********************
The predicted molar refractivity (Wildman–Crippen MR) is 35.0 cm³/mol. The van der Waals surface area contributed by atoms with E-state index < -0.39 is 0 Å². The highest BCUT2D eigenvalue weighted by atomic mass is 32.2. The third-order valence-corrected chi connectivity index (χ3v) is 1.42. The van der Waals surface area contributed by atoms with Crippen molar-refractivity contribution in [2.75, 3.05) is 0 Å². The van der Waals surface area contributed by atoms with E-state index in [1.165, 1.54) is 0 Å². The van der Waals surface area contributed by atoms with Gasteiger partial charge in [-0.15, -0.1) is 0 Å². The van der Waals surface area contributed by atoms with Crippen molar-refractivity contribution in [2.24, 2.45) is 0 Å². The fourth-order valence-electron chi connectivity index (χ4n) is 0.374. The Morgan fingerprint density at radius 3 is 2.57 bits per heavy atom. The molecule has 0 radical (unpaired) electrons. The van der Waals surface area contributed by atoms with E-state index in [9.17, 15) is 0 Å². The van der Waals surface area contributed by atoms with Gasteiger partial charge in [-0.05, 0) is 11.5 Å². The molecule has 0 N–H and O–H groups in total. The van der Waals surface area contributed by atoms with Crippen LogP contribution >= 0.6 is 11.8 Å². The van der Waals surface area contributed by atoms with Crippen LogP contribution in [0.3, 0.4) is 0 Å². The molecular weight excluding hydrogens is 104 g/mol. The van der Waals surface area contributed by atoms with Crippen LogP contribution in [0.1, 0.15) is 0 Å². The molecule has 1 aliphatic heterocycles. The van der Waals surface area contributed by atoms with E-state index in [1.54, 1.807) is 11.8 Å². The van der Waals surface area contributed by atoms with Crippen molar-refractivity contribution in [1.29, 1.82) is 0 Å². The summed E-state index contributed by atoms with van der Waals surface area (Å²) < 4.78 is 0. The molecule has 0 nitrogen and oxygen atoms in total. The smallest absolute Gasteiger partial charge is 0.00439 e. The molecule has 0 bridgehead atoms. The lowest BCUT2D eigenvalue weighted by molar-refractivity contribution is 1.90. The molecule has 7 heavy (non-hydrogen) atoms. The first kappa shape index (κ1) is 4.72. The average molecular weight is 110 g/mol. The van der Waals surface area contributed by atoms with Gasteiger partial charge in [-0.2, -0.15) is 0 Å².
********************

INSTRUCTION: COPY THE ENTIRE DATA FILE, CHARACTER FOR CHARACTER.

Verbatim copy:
The predicted molar refractivity (Wildman–Crippen MR) is 35.0 cm³/mol. The van der Waals surface area contributed by atoms with E-state index < -0.39 is 0 Å². The highest BCUT2D eigenvalue weighted by atomic mass is 32.2. The third-order valence-corrected chi connectivity index (χ3v) is 1.42. The van der Waals surface area contributed by atoms with Crippen molar-refractivity contribution in [2.75, 3.05) is 0 Å². The van der Waals surface area contributed by atoms with E-state index in [1.165, 1.54) is 0 Å². The van der Waals surface area contributed by atoms with Gasteiger partial charge in [-0.15, -0.1) is 0 Å². The van der Waals surface area contributed by atoms with Crippen molar-refractivity contribution in [2.24, 2.45) is 0 Å². The fourth-order valence-electron chi connectivity index (χ4n) is 0.374. The Morgan fingerprint density at radius 3 is 2.57 bits per heavy atom. The molecule has 0 radical (unpaired) electrons. The van der Waals surface area contributed by atoms with E-state index in [9.17, 15) is 0 Å². The van der Waals surface area contributed by atoms with Gasteiger partial charge in [-0.05, 0) is 11.5 Å². The molecule has 0 N–H and O–H groups in total. The van der Waals surface area contributed by atoms with Crippen LogP contribution >= 0.6 is 11.8 Å². The van der Waals surface area contributed by atoms with Crippen LogP contribution in [0.3, 0.4) is 0 Å². The molecular weight excluding hydrogens is 104 g/mol. The van der Waals surface area contributed by atoms with Crippen LogP contribution in [0.1, 0.15) is 0 Å². The molecule has 1 aliphatic heterocycles. The van der Waals surface area contributed by atoms with E-state index in [1.54, 1.807) is 11.8 Å². The van der Waals surface area contributed by atoms with Crippen molar-refractivity contribution in [1.29, 1.82) is 0 Å². The summed E-state index contributed by atoms with van der Waals surface area (Å²) < 4.78 is 0. The molecule has 0 nitrogen and oxygen atoms in total. The smallest absolute Gasteiger partial charge is 0.00439 e. The molecule has 0 bridgehead atoms. The lowest BCUT2D eigenvalue weighted by molar-refractivity contribution is 1.90. The molecule has 7 heavy (non-hydrogen) atoms. The first kappa shape index (κ1) is 4.72. The average molecular weight is 110 g/mol. The van der Waals surface area contributed by atoms with Gasteiger partial charge in [-0.2, -0.15) is 0 Å².